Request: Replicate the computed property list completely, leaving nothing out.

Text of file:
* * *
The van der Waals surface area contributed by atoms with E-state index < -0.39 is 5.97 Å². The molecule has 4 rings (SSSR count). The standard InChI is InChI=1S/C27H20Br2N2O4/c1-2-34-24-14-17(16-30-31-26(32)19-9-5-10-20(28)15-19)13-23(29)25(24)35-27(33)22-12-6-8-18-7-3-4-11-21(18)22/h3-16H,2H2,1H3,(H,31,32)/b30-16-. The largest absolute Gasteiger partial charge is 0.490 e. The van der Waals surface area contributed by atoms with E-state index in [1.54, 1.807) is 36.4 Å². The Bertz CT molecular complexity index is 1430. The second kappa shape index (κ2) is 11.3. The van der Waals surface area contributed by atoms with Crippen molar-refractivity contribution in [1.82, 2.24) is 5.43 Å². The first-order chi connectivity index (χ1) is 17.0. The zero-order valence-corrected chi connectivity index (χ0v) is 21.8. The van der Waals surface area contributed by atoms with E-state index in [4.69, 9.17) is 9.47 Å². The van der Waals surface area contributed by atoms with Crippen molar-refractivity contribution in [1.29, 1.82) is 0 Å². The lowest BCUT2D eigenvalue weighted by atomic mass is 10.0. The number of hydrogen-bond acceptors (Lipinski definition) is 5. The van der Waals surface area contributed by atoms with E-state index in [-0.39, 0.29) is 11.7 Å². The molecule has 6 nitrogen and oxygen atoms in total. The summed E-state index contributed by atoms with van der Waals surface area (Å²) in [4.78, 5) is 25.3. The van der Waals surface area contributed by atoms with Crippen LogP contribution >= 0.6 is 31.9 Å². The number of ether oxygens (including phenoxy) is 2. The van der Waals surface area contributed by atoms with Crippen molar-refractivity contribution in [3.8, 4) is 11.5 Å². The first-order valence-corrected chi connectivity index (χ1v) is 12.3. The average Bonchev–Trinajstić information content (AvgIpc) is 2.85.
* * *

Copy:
The van der Waals surface area contributed by atoms with E-state index < -0.39 is 5.97 Å². The molecule has 4 rings (SSSR count). The standard InChI is InChI=1S/C27H20Br2N2O4/c1-2-34-24-14-17(16-30-31-26(32)19-9-5-10-20(28)15-19)13-23(29)25(24)35-27(33)22-12-6-8-18-7-3-4-11-21(18)22/h3-16H,2H2,1H3,(H,31,32)/b30-16-. The largest absolute Gasteiger partial charge is 0.490 e. The van der Waals surface area contributed by atoms with E-state index in [1.54, 1.807) is 36.4 Å². The Bertz CT molecular complexity index is 1430. The second kappa shape index (κ2) is 11.3. The van der Waals surface area contributed by atoms with Crippen molar-refractivity contribution in [1.82, 2.24) is 5.43 Å². The first-order chi connectivity index (χ1) is 17.0. The zero-order valence-corrected chi connectivity index (χ0v) is 21.8. The van der Waals surface area contributed by atoms with E-state index in [4.69, 9.17) is 9.47 Å². The van der Waals surface area contributed by atoms with Crippen molar-refractivity contribution in [1.29, 1.82) is 0 Å². The lowest BCUT2D eigenvalue weighted by atomic mass is 10.0. The number of hydrogen-bond acceptors (Lipinski definition) is 5. The van der Waals surface area contributed by atoms with E-state index in [-0.39, 0.29) is 11.7 Å². The molecule has 6 nitrogen and oxygen atoms in total. The summed E-state index contributed by atoms with van der Waals surface area (Å²) in [4.78, 5) is 25.3. The van der Waals surface area contributed by atoms with Crippen LogP contribution >= 0.6 is 31.9 Å². The number of ether oxygens (including phenoxy) is 2. The van der Waals surface area contributed by atoms with Crippen molar-refractivity contribution in [3.8, 4) is 11.5 Å². The first-order valence-corrected chi connectivity index (χ1v) is 12.3. The average Bonchev–Trinajstić information content (AvgIpc) is 2.85.